The Faith of Technology


Take a moment to look at your phone. Now look at the person who you are reading this with and take just a short few minutes to describe exactly how that phone works…

If you could actually do that, feel free to stop reading here and know that you have my eternal respect. However, if you’re like the vast majority of us, you probably either fumbled through a very generic answer… or you just ignored my request and kept reading this post because no one is sitting next to you. It’s probably not something that crosses your mind often, but the reality is that only a handful of people really understand the intricate piece of artwork that is your phone.

The truly fascinating aspect to this is that even though we don’t know how it works, we fully expect to be able to Google how many ocelots remain on Earth whenever we want to (it’s between 800,000 to 1.5 million just to save you the time). Professor Best, seems intent on pointing out that this type of trust/faith runs parallel to the core mechanics of functioning religions and philosophy’s. In the same way that religion has prophets, technology has innovators. In the same way that religion explains the origins of the world, technology exemplifies explanations for this phenomena.technology-662833_640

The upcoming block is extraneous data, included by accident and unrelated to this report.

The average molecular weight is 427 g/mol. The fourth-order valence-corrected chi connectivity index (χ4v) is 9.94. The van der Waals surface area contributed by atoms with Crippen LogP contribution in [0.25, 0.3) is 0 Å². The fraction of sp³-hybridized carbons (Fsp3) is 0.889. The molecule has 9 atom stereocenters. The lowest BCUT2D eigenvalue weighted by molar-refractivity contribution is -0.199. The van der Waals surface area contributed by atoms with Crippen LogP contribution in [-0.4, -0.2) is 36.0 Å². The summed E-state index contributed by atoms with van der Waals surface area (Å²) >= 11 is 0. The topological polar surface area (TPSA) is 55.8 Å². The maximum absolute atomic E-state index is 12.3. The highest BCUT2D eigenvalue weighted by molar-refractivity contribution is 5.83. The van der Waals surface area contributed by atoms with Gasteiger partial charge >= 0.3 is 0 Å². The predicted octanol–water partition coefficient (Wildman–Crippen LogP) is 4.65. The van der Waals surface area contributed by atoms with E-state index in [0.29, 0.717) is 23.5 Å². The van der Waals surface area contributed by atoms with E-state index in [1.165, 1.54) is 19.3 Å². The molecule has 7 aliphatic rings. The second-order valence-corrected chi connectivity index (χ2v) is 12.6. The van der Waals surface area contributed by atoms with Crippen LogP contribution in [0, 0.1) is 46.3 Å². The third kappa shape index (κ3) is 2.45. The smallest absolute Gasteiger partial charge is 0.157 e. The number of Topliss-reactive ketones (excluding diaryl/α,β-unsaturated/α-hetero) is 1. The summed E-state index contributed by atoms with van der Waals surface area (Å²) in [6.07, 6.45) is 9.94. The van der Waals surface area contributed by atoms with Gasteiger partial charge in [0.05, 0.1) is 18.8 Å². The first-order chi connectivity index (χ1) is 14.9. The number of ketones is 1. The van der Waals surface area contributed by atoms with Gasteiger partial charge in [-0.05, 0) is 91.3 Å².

This type of thinking sucker-punches the separation of science and religion in the face.  For countless years mentioning evolution in a religious setting would get you a slap on the wrist. Yet, here we see the birth of a new idea, two contrasting philosophies behaving in a similar fashion. At the very least, since the birth technology, the separation between faith and science seems to be receding. The integration of technology and religion seems inevitable, yet… perhaps this is simply the ramblings of an IDEAS student

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